Thursday, August 22, 2019

Biosecurity guide for livestock exhibitors - UMASH

The Upper Midwest Agriculture Safety and Health Center produced a video on six tips for biosecurity for youth livestock exhibitors.


6 Tricks of Biosecurity - 3.04 minutes

Minnesota School indoor air quality training in person and webinar


School Indoor Air Quality Training - Minnesota Department of Health

Public schools must have health and safety programs that comply with health, safety, and environmental regulations and best practices, including indoor air quality (IAQ) management. One best practice is that public schools have an IAQ Coordinator. This training will discuss the state’s best practices for school IAQ management.

Continuing education credits are available for several licenses. There is no refresher training requirement, but school staff are encouraged to attend every few years. Course content is updated every year. Non-public schools, service providers and other stakeholders are also encouraged to attend.

Dates: 

  • Roseville: September 17, 2019 
  • Rochester: September 24, 2019 
  • Roseville: September 30, 2019 
  • St. Cloud: October 9, 2019 
  • Fergus Falls: October 10, 2019 
  • Webinar: October 15, 2019
For more information and to register please click on link below: 

Friday, June 28, 2019

Black Raspberries multiple molds



Mold growth on Black Raspberries after a week - N. Carlson
Growth of Cladosporium spp. at 400x
Presumptive identification as Cibiessia spp. 400x

identification as Alternaria spp. 400x

Identification of Mucor spp.  and Botrytis spp. spores -  400x
Identification of Fusarium spp. 400x

Aspergillus spp./Penicillium spp. - 400x




Saturday, June 8, 2019

Solar panels on parking lot and roof at U of Minnesota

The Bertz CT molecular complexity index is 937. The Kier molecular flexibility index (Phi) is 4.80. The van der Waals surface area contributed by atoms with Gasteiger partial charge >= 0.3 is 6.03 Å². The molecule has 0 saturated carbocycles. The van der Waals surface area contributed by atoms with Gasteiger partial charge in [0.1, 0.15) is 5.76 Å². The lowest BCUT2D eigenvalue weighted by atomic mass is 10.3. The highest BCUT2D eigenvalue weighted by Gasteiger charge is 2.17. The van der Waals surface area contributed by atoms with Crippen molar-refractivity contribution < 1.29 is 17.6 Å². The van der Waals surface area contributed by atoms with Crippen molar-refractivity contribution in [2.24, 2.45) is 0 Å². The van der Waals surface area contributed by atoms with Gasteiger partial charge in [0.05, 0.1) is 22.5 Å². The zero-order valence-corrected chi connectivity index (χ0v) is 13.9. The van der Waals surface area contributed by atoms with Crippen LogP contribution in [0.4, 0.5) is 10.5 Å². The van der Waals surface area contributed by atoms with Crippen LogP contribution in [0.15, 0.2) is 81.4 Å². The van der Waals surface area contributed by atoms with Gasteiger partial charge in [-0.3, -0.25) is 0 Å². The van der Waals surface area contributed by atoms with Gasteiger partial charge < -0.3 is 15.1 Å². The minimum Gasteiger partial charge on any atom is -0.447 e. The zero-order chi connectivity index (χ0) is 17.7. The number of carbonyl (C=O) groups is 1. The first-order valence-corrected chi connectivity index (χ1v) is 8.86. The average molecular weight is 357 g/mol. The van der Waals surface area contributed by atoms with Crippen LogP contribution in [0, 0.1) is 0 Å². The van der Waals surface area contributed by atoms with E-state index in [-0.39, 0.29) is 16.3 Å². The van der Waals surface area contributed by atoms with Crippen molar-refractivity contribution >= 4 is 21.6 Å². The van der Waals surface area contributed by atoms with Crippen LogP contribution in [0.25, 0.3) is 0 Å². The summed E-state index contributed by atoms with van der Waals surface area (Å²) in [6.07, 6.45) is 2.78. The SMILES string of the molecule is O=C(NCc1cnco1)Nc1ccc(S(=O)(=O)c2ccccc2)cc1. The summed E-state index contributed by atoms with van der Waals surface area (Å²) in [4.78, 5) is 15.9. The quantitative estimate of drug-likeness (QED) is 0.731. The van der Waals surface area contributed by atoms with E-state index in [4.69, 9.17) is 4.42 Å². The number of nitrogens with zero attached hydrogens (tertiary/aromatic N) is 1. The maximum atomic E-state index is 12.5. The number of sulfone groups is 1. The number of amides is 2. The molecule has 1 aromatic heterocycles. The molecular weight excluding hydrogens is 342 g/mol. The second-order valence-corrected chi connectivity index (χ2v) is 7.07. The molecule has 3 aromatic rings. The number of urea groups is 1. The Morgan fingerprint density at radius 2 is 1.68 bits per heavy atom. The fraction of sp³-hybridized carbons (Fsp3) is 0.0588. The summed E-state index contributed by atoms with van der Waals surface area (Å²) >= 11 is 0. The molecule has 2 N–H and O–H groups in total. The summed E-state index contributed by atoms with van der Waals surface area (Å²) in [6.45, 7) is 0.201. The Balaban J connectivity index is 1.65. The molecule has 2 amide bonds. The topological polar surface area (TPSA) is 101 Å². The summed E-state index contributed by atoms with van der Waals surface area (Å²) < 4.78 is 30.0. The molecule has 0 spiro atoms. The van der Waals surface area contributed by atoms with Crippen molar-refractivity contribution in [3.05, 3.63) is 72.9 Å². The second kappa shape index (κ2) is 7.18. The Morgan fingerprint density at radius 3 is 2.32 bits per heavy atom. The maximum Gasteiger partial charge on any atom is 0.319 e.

Solar panels on the West Bank of the Twin Cities Campus at the U of Minnesota - N. Carlson
One of the criticisms of solar power is that it takes up arable land and makes it unusable for crops. See a previous post on solar panels in agriculture.  At this location on the west bank a former building site and a parking lot are converted into a site for generating solar powered electricity. The elevated solar panels on the left provide cover for vehicles enhancing the value of the parking lot without taking up significant amount of space. 

Businesswire.com wire reports on this project U of Minnesota to install 2 MGWatts solar.  Additional solar panels (not pictured) are also installed on top of nearby buildings.


Urban Solar Energy research at the U of MN HHC - 2 min. 



U of M Morris sustainability and solar thermal panels - 10 min.


Thursday, May 30, 2019

Blueberry Botrytis spp.


Moldy blueberries in a measuring cup

Fresh fruit easily becomes moldy in a refrigerator. Samples were taken from the surface of the blue berries.  A heavy growth of Botrytis spp. was noted through out the sample. The white particles in the measuring cup are whey protein.

Botrytis means grape diseases. It is the combination of the Greek botrys = grape and the Latin itis = disease. (ref: Wikipedia) By coincidence, the common asexual form of this organism shown below grows on grapes and the conidia (asexual spores) also look like microscopic grapes.


Photomicrograph of Botrytis spp. cluster stained with lacto fuchsin - 400x 


Second photomicrograph of Botrytis spp. stained with lacto fuchsin - 400x 



How Botritis spp. infects a plant - 2 min 

Monday, April 1, 2019

Mold Remediation Awareness Course May 23 2019



On May 23, 2019 The Midwest Consortium for Hazardous Waste Worker Training -  will be offering a one day Mold Remediation Awareness Course at the University of Minnesota - East Bank Campus. Instructors are Mike Buck, Neil Carlson, and Sean Gabor.

Mold remediation courses provide an overview of activities involved with mold remediation and are designed to train individuals who are or who anticipate being employed at a mold remediation work site.